Targeted Methods for Biomarker Discovery, the Search for a Standard
More often than not biomarker studies analyze large quantities of variables with complicated and generally unknown correlation structure. There are numerous statistical methods which attempt to unravel these variables and determine the underlying mechanism through identification of causally related biomarkers. Results from these methods are generally difficult to interpret and nearly impossible to compare across studies. The FDA has currently called for a standardization of methods and protocol for biomarker detection. In response, we propose targeted variable importance (tVIM) as a standardized method for biomarker discovery. Through the use of targeted Maximum Likelihood, tVIM provides double robust estimates of variable importance along with formal inference. These measures are biologically interpretable as a causal effect under specified conditions, allowing for reproducibility across populations. In this analysis we compare tVIM to four different measures of importance provided by three different statistical methods: univariate linear regression (LM), LASSO penalized multiple regression (Q), and two importance measures from randomForest (RF1 and RF2). Their performance is compared in simulation under conditions of increasing correlation. We are interested in their ability to distinguish "true" relevant biomarkers from correlated decoy biomarkers. The comparisons are based on the resulting ranked variable list for each method using the importance measures and p-values when available. In simulation, tVIM coupled with a data-adaptive model selection method outperforms linear regression, LASSO, and randomForest and is more resilient to increases in correlation. In application we apply all methods to the Golub et al 1999 Leukemia data and compare the resulting gene lists based on biological relevance. Both LM and tVIM are also applied to the van't Veer breast cancer data. We compare them based on the top 10 most important genes. From these results, tVIM appears to rank more biologically relevant genes at the top its list than the other methods. Given extreme correlations, methods to reduce bias and provide realistic gene lists are also discussed.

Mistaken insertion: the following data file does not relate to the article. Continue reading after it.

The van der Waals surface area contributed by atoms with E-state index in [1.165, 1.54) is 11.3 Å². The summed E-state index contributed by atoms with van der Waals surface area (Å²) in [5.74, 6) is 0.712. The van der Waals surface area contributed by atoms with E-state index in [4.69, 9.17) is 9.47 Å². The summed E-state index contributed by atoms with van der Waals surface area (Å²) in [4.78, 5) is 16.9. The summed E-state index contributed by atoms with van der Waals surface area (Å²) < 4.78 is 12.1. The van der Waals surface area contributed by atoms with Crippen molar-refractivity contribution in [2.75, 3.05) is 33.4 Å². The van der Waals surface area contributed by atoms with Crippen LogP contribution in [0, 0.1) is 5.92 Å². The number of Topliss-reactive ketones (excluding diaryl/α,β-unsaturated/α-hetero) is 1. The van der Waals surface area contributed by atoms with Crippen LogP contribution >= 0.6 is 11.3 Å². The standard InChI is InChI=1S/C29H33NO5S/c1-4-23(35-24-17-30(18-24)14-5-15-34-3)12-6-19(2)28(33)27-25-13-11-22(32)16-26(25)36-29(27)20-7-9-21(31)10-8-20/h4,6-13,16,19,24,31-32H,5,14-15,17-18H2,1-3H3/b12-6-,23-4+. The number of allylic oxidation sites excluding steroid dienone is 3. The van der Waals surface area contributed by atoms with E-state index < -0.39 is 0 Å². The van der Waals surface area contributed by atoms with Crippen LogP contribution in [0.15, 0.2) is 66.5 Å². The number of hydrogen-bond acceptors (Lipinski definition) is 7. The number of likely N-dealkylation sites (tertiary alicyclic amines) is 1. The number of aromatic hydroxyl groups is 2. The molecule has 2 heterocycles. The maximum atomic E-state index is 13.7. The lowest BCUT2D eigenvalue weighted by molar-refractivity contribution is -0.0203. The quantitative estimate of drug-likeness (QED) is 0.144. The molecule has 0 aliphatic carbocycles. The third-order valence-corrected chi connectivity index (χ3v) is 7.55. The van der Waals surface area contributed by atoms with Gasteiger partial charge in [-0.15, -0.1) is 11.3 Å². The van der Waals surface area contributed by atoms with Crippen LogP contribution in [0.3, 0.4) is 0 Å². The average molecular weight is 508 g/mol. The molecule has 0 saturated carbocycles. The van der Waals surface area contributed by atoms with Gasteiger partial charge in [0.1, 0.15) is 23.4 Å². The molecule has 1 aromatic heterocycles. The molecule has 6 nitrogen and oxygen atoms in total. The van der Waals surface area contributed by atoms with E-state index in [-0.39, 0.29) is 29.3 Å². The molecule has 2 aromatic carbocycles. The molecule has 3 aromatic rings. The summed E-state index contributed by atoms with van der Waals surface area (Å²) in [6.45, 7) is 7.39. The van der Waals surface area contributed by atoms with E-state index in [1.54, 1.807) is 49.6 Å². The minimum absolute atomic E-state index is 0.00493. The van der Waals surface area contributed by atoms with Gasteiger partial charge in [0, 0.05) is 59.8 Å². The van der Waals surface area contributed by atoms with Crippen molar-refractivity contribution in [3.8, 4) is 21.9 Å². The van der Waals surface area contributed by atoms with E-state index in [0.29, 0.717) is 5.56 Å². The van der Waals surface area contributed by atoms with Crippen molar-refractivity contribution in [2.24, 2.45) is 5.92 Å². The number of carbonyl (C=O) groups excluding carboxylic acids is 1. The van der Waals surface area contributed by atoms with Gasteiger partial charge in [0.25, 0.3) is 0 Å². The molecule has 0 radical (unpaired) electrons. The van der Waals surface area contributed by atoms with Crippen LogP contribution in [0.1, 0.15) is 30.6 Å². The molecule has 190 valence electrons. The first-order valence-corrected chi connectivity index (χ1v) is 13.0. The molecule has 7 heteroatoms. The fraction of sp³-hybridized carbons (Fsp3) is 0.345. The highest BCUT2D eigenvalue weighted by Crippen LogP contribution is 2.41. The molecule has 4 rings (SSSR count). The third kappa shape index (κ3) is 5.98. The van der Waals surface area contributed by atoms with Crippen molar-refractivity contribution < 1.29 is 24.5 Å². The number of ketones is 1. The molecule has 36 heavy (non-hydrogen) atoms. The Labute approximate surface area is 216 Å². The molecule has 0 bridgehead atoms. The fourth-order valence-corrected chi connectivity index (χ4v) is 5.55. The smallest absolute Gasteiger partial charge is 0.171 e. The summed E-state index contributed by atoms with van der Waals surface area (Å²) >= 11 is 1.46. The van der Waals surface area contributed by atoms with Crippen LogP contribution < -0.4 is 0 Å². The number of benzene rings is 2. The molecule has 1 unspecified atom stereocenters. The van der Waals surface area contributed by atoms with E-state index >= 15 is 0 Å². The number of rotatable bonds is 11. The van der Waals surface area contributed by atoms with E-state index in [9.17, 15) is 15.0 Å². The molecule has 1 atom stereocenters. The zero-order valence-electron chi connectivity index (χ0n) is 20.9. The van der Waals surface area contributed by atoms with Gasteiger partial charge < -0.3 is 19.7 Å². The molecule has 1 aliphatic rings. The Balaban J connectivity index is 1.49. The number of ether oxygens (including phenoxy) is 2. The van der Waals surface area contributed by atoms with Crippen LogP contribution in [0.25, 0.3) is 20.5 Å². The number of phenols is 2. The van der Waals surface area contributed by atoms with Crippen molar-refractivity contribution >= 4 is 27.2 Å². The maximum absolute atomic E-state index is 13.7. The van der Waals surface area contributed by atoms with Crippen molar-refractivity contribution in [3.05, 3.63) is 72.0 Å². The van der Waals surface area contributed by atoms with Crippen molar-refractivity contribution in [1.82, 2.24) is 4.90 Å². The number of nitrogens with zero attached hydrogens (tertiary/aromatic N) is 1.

Catherine Tuglus and Mark J. van der Laan. 2008. "Targeted Methods for Biomarker Discovery, the Search for a Standard" U.C. Berkeley Division of Biostatistics Working Paper Series
Available at: http://works.bepress.com/mark_van_der_laan/246